Weighed down: Are packs harming our backs?

By Amy Ren and Clare O'Connor, University of Chicago Laboratory High School

As students weave through the school, backpacks bounce behind them, slung over one shoulder, worn low on the back, or over both shoulders. Struggling to stand up, students hunch over and lock together as they clog the hallways.

While a backpack can be necessary equipment for high schoolers, back pain does not need to come with wearing one. However, discomfort is normal for many students.

After a day of carrying his backpack, Khairy Barnes’ back aches. Filled with materials for class, it weighs him down and forces him to hunch over.

“I kinda see my backpack as like, a giant rock,” the senior said. “I keep everything in my bag because, like, I just don’t want to go all the way up, back to my locker.”

Although Khairy recognizes that the weight of his backpack causes him back pain, he accepts the consequences.

“I feel like this is more something I’m just doing to myself. I could probably fix it, but like, it’s what works for me, and since I’m already so close to, like, getting out, I’m not going to bother to change it,” Khairy said, referencing his status as a senior.

For people like Khairy who don’t want to shuttle materials to and from their lockers, there are tips and tricks to alleviate back pain from heavy backpacks.

Douglas Dirschl, a professor and chairman of the University of Chicago department of orthopaedic surgery and rehabilitation medicine, said that there are some principles students can use to reduce pain in their backs, along with some general stretching and strengthening that can help prevent back pain.

“Try to balance the weight equally between both of your shoulders and on your hips or your waist,” Dr. Dirschl said. “And the best backpacks have a waist belt as well.”

According to Dr. Dirschl, more than half the weight of a backpack can be supported by the waist belt, taking some of the burden off your back and shoulders.

However, he recognizes that people’s habits can also help distribute weight properly.

I kinda see my backpack as like, a giant rock. I keep everything in my bag because, like, I just don’t want to go all the way up, back to my locker”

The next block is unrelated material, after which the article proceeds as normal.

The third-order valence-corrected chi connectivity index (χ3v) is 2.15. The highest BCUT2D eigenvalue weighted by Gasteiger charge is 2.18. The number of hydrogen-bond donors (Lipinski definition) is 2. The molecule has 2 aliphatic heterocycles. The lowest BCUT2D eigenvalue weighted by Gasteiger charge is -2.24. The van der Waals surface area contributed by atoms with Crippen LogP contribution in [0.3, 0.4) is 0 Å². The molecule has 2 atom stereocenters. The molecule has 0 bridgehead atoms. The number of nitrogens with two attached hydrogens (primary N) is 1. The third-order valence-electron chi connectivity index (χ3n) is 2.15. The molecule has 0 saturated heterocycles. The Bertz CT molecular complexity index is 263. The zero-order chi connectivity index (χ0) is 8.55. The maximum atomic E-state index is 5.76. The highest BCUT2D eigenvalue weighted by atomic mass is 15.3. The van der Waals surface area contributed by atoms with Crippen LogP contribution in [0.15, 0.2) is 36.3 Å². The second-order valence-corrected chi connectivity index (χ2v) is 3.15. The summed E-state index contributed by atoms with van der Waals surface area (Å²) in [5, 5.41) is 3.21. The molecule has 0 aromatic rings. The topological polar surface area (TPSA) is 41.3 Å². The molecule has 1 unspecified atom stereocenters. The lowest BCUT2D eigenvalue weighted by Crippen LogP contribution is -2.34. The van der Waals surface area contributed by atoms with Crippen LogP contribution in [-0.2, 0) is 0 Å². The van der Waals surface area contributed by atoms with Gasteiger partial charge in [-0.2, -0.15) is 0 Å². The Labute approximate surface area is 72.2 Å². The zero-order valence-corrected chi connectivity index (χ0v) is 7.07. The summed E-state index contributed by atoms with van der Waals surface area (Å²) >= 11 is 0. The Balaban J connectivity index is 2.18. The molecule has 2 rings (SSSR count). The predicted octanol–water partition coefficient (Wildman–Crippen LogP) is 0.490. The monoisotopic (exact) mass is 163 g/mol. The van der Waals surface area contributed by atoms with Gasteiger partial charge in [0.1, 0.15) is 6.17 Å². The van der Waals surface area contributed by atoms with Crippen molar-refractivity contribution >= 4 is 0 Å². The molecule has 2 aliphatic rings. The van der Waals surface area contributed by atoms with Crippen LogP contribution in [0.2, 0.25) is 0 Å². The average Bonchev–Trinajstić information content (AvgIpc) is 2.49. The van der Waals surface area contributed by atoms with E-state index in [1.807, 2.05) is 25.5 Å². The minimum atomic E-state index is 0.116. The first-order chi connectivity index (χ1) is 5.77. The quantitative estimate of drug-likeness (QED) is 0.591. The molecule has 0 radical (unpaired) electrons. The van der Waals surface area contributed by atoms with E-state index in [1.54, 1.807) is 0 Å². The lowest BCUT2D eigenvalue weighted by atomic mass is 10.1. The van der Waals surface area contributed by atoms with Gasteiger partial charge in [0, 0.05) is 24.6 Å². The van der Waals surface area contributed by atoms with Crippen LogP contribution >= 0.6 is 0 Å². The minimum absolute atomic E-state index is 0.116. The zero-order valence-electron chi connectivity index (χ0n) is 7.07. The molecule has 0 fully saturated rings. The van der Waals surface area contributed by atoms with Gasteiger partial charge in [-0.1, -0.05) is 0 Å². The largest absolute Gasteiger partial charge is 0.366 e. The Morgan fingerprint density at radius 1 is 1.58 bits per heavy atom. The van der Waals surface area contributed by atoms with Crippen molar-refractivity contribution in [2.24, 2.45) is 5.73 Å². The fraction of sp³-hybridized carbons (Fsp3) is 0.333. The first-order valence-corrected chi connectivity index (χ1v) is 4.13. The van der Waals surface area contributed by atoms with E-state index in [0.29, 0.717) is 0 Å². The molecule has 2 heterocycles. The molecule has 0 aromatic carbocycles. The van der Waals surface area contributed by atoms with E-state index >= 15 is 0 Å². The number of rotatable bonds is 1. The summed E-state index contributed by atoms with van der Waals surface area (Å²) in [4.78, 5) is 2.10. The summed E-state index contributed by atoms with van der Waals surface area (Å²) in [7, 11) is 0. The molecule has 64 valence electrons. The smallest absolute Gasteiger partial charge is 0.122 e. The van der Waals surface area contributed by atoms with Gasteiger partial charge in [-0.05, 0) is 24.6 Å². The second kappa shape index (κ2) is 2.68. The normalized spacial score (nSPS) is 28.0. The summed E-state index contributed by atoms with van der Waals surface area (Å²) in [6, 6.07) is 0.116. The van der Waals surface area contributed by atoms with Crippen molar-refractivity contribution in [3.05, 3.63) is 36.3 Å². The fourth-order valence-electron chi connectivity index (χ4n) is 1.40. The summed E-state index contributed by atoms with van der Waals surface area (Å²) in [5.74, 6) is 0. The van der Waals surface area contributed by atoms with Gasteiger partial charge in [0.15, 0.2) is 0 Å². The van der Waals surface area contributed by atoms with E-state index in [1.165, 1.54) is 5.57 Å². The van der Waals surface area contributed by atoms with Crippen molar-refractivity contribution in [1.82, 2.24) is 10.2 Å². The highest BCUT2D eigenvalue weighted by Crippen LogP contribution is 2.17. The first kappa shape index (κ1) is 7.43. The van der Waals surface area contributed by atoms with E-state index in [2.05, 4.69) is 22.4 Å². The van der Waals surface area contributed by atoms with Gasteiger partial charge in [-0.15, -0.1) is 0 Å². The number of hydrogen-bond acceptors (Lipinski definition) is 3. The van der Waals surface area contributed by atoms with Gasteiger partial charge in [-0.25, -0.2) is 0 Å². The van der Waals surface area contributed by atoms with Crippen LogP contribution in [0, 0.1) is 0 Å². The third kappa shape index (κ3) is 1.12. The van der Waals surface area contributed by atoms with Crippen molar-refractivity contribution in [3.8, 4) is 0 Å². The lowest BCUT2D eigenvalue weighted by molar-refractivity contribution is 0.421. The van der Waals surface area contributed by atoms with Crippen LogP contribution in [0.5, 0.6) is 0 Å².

— Khairy Barnes

“Now what do most of us do? We just take one strap of the backpack and sling it over one shoulder, and then off we go,” Dr. Dirschl said, “and while that gets us from point A to point B, it’s not biomechanically the most sound way to use a backpack for your own long-term health.”

While most students will not need medical intervention because of overweight backpacks, they can still mitigate the effects of wearing a heavy backpack.

The recommended weight limit for a backpack varies based on many factors, according to Dr. Dirschl, such as a person’s size and strength, along with the backpack itself. Some backpacks, particularly ones meant for hikers, display a recommended weight limit.

“That isn’t because the seams of the backpack will rip apart if you exceed the weight limit, but rather because the bag is designed to help distribute that weight well for you,” Dr. Dirschl said. “If you go over that, then then you’re likely putting stress on your body that the backpack wasn’t designed to help reduce.”

Exceeding the recommended weight can cause someone to hunch over, since the pack cannot support it well. However, the distribution of weight within the backpack itself is also important.

“If the weight is distributed so that it’s a long ways away from your back, then that too makes it very hard to carry,” Dr. Dirschl said. “Generally, the heaviest items in a backpack should be fairly low and fairly close to your back.”

Along with changing the backpack itself, Dr. Dirschl also recommends exercises and stretches to prevent back pain. He says many YouTube videos work well.

The most important thing that any of us can do for our back health is to make sure that our core muscles are strong — everything from the top of the abdomen, all the way down to about your mid-thighs.”

— Douglas Dirschl

All of the muscles in the core are responsible for keeping your back upright and straight and supporting your body and any weight you carry,” Dr. Dirschl said. “Having a weak core is bad, very bad, for your overall back health.”

As for stretches, Dr. Dirschl recommends focusing on the hamstrings and shoulders.

“Keeping your hamstring muscles stretched is important because really tight hamstrings change how your pelvis is rotated and that puts different stresses on your back,” he said. “Most of us who live lives where we tend to get tense and anxious hold a lot of that tension in our shoulders, and keeping that stretched out can also be very helpful.”

While a heavy backpack can be unavoidable for many students, paying attention to the amount and distribution of weight and the backpack’s design can help ease back pain — and give the freedom to stand up straight and move as they wish.

This story was originally published on U-High Midway on April 13, 2022.